4. Before stating the submission of Shri Dabir, learned counsel appearing for the petitioners, it is necessary to refer to the material terms of the quarry lease granted to Shanker Prasad Goenka which are set out in Clauses 5, 9 and 12 of the lease deed. These clauses run as follows:

'5. The lessee/lessees shall at all times during the currency of this demise keep correct and intelligible books of account showing accurately the quantity of the said minerals extracted and the weight and value of the said minerals sold or exported together with the names of the purchasers or consignees and shall furnish to the Collector of Jabalpur not later than the 15th January, 15th April, 15th July and 15th October of every year a true and correct statement of the quantity of the said minerals extracted, sold, exported or otherwise disposed of during the preceding three months.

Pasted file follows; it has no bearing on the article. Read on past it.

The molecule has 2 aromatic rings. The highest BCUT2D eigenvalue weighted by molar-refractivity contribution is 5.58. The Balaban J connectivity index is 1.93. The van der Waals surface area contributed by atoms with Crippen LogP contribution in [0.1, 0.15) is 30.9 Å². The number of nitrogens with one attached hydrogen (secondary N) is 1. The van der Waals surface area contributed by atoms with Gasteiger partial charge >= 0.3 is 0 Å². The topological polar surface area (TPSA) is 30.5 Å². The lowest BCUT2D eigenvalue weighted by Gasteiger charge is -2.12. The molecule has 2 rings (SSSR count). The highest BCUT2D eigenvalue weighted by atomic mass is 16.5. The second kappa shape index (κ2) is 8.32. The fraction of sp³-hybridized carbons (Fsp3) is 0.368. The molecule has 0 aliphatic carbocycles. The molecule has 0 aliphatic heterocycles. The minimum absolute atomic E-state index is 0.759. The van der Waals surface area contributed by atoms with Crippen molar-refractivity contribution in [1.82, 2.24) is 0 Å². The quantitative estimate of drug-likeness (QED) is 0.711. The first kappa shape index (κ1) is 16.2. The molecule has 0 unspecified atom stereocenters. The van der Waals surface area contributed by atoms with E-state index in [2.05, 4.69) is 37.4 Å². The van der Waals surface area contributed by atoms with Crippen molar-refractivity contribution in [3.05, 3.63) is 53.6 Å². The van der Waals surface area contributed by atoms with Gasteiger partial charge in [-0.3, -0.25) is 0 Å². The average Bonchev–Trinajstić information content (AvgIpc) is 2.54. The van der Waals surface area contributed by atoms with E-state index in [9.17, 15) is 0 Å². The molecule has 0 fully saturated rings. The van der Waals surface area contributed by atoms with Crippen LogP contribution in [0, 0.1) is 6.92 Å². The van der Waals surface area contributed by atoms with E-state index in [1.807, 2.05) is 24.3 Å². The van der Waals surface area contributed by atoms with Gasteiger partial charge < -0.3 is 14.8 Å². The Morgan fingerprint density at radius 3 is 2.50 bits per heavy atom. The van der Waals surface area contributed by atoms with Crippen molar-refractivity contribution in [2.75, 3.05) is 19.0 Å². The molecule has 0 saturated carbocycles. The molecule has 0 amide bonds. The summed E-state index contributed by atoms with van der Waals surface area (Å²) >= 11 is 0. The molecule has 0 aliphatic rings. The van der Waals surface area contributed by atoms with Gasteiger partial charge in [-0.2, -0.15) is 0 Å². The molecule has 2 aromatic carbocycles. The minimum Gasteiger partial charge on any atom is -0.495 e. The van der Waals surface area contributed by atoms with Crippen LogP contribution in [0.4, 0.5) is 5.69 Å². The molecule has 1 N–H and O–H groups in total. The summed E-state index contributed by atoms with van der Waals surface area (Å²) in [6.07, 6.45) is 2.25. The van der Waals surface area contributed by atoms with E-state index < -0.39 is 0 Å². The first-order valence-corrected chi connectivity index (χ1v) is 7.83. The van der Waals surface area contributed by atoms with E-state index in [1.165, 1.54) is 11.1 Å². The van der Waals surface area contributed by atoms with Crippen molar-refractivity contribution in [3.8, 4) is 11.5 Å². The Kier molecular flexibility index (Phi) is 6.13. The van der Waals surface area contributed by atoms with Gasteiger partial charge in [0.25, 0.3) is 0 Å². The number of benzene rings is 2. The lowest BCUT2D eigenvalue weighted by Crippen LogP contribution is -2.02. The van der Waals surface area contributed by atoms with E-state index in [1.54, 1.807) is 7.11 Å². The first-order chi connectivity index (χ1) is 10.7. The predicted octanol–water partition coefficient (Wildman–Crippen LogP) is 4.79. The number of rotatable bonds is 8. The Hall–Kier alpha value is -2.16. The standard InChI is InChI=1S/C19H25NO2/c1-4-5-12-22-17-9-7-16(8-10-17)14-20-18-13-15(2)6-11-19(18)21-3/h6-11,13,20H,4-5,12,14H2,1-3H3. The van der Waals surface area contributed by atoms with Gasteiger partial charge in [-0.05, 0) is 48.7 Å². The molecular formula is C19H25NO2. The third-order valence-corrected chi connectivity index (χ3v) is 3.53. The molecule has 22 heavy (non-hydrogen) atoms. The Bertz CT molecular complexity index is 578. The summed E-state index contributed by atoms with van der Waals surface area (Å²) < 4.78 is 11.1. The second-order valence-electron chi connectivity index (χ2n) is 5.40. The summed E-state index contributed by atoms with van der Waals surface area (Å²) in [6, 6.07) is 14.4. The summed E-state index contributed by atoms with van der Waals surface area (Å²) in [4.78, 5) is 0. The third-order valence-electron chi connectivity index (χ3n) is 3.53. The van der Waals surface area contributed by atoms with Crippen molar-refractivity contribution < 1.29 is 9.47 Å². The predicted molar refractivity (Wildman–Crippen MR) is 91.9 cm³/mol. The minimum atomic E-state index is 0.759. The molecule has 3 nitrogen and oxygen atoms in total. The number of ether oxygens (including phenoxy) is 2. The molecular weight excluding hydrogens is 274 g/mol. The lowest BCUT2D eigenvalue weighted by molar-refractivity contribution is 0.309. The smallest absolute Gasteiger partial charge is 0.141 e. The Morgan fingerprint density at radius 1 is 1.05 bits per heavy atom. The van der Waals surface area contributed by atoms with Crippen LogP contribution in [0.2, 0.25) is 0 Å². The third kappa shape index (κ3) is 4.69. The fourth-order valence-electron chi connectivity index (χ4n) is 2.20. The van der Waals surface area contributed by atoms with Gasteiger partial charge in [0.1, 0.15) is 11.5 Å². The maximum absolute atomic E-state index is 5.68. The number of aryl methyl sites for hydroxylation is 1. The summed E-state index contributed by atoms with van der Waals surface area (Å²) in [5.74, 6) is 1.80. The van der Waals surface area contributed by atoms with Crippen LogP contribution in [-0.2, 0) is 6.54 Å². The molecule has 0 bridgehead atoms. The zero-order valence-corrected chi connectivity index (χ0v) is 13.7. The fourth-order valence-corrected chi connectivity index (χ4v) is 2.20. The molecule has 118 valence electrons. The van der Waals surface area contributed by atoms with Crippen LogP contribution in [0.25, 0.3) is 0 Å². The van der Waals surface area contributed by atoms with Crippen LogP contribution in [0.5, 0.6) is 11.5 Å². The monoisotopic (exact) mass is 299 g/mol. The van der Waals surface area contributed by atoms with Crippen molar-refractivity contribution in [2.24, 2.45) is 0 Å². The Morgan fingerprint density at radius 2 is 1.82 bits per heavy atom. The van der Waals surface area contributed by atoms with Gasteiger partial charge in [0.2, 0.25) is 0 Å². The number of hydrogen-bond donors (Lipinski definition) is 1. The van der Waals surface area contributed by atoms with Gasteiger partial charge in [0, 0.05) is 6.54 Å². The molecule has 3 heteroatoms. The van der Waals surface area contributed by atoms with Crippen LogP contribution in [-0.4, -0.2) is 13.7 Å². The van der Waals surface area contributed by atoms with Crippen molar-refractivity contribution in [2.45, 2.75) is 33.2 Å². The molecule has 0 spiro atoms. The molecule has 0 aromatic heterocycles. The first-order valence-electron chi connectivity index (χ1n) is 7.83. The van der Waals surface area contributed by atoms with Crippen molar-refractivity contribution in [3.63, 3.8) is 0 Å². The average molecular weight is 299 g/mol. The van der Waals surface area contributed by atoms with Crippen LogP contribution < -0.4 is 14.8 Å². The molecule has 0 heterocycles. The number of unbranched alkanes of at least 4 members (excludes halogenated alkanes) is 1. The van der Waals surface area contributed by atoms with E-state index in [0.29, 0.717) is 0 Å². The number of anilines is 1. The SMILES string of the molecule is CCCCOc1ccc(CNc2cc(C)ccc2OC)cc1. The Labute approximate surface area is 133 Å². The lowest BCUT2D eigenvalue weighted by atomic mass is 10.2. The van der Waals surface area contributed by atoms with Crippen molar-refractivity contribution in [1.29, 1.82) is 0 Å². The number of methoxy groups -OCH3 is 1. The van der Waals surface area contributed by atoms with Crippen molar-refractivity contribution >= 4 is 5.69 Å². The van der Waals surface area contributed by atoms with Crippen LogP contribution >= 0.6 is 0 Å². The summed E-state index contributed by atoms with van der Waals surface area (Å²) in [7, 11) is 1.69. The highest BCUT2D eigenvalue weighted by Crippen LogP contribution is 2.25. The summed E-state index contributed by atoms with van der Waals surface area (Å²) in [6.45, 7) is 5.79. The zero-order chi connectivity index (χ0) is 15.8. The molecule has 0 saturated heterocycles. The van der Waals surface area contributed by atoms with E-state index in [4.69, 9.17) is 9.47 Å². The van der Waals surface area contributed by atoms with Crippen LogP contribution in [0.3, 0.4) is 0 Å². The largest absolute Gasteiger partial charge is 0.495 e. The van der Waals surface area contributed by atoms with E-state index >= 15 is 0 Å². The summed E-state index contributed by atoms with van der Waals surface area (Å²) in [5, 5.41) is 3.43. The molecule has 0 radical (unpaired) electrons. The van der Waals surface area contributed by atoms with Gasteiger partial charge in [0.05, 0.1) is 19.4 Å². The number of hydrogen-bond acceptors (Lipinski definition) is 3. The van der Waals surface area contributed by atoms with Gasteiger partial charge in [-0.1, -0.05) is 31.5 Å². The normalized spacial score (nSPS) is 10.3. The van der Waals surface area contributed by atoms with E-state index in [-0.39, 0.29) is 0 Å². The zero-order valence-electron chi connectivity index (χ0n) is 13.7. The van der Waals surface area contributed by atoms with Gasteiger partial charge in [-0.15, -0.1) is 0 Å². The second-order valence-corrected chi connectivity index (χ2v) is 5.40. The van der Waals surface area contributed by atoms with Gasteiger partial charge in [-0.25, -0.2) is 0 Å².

9. The lessee/lessees shall not assign or underlet the said lands or any part thereof or the rights or privileges therein hereby granted or any of them without the previous written sanction of the lessor and in the case of any such assignment or transfer sanctioned under this provision the instrument thereof shall within three calendar months from the date of its completion be produced to the Deputy Commissioner and the sum of Rs. 100 paid to the Collector as the fee for registration thereof in his office.

12. If the lessee/lessees shall at any time during the said term use the said lands or any part thereof in any manner other than as authorised by this lease or fail to carry on quarrying operations continuously without sufficient cause of which the lessor shall be the judge or shall commit a breach of any condition of this lease it shall he lawful for the lessor to cancel this lease and take possession of the said lands or in the alternative to receive from the lessee/lessees such penalty for the breach not exceeding four times the amount of the said certain half-yearly rent as the lessor may fix.'